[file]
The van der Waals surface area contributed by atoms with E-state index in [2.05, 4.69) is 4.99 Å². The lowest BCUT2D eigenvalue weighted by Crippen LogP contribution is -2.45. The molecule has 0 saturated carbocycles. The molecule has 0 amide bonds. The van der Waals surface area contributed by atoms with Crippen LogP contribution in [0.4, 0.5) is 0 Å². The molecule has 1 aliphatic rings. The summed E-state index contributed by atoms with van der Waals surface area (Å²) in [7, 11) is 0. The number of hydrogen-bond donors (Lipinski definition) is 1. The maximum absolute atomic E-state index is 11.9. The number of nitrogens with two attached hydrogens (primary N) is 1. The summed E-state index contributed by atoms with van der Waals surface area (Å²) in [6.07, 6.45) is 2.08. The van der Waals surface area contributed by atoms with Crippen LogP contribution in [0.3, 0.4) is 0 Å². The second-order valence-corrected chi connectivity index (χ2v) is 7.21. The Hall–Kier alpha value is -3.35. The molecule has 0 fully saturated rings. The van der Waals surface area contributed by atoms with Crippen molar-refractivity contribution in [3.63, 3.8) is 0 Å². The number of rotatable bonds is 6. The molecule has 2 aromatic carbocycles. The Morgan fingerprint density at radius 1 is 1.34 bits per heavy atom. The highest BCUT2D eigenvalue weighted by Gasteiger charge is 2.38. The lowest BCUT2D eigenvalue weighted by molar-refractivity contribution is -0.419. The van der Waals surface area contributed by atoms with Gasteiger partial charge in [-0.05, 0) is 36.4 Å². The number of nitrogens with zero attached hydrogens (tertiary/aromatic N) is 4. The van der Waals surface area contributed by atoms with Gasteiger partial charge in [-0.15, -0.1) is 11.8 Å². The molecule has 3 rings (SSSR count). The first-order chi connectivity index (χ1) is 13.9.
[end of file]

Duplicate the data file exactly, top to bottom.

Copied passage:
The van der Waals surface area contributed by atoms with E-state index in [2.05, 4.69) is 4.99 Å². The lowest BCUT2D eigenvalue weighted by Crippen LogP contribution is -2.45. The molecule has 0 saturated carbocycles. The molecule has 0 amide bonds. The van der Waals surface area contributed by atoms with Crippen LogP contribution in [0.4, 0.5) is 0 Å². The molecule has 1 aliphatic rings. The summed E-state index contributed by atoms with van der Waals surface area (Å²) in [7, 11) is 0. The number of hydrogen-bond donors (Lipinski definition) is 1. The maximum absolute atomic E-state index is 11.9. The number of nitrogens with two attached hydrogens (primary N) is 1. The summed E-state index contributed by atoms with van der Waals surface area (Å²) in [6.07, 6.45) is 2.08. The van der Waals surface area contributed by atoms with Crippen LogP contribution in [0.3, 0.4) is 0 Å². The second-order valence-corrected chi connectivity index (χ2v) is 7.21. The Hall–Kier alpha value is -3.35. The molecule has 0 fully saturated rings. The van der Waals surface area contributed by atoms with Crippen molar-refractivity contribution in [3.63, 3.8) is 0 Å². The number of rotatable bonds is 6. The molecule has 2 aromatic carbocycles. The Morgan fingerprint density at radius 1 is 1.34 bits per heavy atom. The highest BCUT2D eigenvalue weighted by Gasteiger charge is 2.38. The lowest BCUT2D eigenvalue weighted by molar-refractivity contribution is -0.419. The van der Waals surface area contributed by atoms with Gasteiger partial charge in [-0.05, 0) is 36.4 Å². The number of nitrogens with zero attached hydrogens (tertiary/aromatic N) is 4. The van der Waals surface area contributed by atoms with Gasteiger partial charge in [-0.15, -0.1) is 11.8 Å². The molecule has 3 rings (SSSR count). The first-order chi connectivity index (χ1) is 13.9.